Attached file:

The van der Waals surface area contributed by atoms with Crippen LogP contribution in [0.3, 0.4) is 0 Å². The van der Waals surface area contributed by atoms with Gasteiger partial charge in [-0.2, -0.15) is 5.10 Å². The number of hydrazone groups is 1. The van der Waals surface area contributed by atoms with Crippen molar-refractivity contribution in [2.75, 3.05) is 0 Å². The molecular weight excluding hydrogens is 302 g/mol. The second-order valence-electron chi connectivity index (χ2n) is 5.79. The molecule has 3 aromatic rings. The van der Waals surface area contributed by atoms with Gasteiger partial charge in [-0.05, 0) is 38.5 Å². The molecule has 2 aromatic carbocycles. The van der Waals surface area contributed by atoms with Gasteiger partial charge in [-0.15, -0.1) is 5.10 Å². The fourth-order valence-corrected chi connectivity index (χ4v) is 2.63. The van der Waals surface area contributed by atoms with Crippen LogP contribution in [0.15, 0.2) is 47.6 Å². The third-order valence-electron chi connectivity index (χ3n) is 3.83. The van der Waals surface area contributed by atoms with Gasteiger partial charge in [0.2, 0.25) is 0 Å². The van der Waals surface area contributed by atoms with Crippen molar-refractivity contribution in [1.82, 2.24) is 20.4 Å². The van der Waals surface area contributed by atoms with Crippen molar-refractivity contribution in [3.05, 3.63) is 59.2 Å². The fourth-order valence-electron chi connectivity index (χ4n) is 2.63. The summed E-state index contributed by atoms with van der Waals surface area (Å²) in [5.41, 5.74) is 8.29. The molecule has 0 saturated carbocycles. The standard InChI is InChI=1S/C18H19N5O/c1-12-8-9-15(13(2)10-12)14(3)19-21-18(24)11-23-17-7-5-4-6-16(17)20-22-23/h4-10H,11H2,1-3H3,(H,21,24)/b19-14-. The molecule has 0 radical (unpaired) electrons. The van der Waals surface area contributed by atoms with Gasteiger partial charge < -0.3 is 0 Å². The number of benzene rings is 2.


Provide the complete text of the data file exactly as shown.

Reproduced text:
The van der Waals surface area contributed by atoms with Crippen LogP contribution in [0.3, 0.4) is 0 Å². The van der Waals surface area contributed by atoms with Gasteiger partial charge in [-0.2, -0.15) is 5.10 Å². The number of hydrazone groups is 1. The van der Waals surface area contributed by atoms with Crippen molar-refractivity contribution in [2.75, 3.05) is 0 Å². The molecular weight excluding hydrogens is 302 g/mol. The second-order valence-electron chi connectivity index (χ2n) is 5.79. The molecule has 3 aromatic rings. The van der Waals surface area contributed by atoms with Gasteiger partial charge in [-0.05, 0) is 38.5 Å². The molecule has 2 aromatic carbocycles. The van der Waals surface area contributed by atoms with Gasteiger partial charge in [-0.15, -0.1) is 5.10 Å². The fourth-order valence-corrected chi connectivity index (χ4v) is 2.63. The van der Waals surface area contributed by atoms with Crippen LogP contribution in [0.15, 0.2) is 47.6 Å². The third-order valence-electron chi connectivity index (χ3n) is 3.83. The van der Waals surface area contributed by atoms with Gasteiger partial charge in [0.2, 0.25) is 0 Å². The van der Waals surface area contributed by atoms with Crippen molar-refractivity contribution in [1.82, 2.24) is 20.4 Å². The van der Waals surface area contributed by atoms with Crippen molar-refractivity contribution in [3.05, 3.63) is 59.2 Å². The fourth-order valence-electron chi connectivity index (χ4n) is 2.63. The summed E-state index contributed by atoms with van der Waals surface area (Å²) in [5.41, 5.74) is 8.29. The molecule has 0 saturated carbocycles. The standard InChI is InChI=1S/C18H19N5O/c1-12-8-9-15(13(2)10-12)14(3)19-21-18(24)11-23-17-7-5-4-6-16(17)20-22-23/h4-10H,11H2,1-3H3,(H,21,24)/b19-14-. The molecule has 0 radical (unpaired) electrons. The van der Waals surface area contributed by atoms with Gasteiger partial charge < -0.3 is 0 Å². The number of benzene rings is 2.